My favorite part is where they have artfully removed 5 surface mount caps from the PGA2500 preamp chips and replaced them with very high-quality polypropylene caps. Polypros are one of the best choices when capacitors must be placed in the signal path.
Let me say that the guys at BLA have ninja-like soldering skills because surface mount components are tiny and putting through hole parts where surface mount components were is a task I’d not want to tackle. I can barely see the tiny traces with my aging eyes, let alone work with the precision of the BLA guys. Kudos for that.
As far as how the parts affect sound, other than the opinion of my ear I can only say that the polypros should help the preamps where the caps are in the signal path, and decoupling should reduce noise as stated above.
Also, not all of the 5532s have been replaced. 4 remain on the preamp circuits which are used as DC servos to compensate for any offset at the output of the pres. No need to change them at all.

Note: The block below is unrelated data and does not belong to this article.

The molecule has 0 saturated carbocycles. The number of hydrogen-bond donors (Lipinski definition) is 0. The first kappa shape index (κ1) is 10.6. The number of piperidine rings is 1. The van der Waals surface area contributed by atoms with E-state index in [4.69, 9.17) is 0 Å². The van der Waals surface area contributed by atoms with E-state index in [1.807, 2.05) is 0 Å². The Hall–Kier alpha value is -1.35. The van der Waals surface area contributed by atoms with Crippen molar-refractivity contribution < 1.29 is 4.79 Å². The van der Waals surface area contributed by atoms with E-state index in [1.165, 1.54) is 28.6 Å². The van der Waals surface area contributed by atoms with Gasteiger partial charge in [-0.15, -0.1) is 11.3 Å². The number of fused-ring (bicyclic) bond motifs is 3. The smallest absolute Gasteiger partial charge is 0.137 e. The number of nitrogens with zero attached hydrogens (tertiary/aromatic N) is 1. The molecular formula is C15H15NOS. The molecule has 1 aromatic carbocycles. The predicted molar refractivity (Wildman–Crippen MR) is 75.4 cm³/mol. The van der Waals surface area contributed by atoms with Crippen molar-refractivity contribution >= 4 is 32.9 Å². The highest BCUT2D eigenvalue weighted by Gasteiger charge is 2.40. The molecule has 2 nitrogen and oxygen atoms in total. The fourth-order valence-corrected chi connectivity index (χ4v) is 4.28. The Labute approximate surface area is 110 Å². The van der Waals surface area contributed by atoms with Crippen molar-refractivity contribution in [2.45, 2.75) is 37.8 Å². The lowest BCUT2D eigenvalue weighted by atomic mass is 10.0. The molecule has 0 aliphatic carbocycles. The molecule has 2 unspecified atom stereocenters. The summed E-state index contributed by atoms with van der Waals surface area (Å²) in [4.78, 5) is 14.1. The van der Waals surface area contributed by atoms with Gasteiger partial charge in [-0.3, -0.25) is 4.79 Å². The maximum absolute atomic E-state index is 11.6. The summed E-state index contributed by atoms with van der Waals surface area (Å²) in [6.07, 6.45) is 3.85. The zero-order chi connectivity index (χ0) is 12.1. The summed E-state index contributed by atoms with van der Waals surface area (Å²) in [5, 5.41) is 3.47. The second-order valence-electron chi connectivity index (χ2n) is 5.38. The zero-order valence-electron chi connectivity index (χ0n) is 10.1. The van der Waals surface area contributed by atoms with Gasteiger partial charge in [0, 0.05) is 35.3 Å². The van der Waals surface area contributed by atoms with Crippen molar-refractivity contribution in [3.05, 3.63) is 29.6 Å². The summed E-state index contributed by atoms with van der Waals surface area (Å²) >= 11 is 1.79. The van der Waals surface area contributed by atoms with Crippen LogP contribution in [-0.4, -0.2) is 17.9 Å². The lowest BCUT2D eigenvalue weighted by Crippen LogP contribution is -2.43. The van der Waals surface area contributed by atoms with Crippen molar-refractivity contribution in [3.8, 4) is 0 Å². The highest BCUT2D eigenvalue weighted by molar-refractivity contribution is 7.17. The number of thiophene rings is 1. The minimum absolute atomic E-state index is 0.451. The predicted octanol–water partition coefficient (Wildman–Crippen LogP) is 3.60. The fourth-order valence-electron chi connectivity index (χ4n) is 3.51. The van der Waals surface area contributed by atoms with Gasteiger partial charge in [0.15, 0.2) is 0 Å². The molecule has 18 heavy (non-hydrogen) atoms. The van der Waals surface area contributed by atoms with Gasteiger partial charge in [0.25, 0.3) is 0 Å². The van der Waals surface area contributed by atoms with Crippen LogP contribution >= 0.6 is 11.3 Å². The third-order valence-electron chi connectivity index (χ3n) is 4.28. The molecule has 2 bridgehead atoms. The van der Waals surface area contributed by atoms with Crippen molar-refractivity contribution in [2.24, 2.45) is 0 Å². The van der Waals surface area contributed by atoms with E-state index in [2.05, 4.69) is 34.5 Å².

BLA obviously felt they could improve the circuit, or at least make a marketable mod but the rest will obviously be subjective. I have done a lot of op-amp swapping and modding and many times arrived back at the conclusion that the parts I replaced actually worked better. Experimentation is fun, but no match for good circuit design so be aware simply putting “better” more expensive op-amps in place of “seemingly” inferior parts doesn’t always make things better. At worst it can mess things up, and sometimes op-amps are used elsewhere apart from the audio signal. BLA obviously knows these circuits well, and made these choices based on their expertise, which definitely exceeds mine. After auditioning the device I can declare that they didn’t screw anything up for certain.
The BLA modded unit definitely sounded different on the Preamp/AD stage. We didn’t get to compare the DA properly because IAJG and I both agreed that without both units running the same signal at the same time our memories would not be reliable enough to judge the difference. We will remedy that at a future meeting by running the second Apollo off another machine and switching back and forth like we did with the D-box.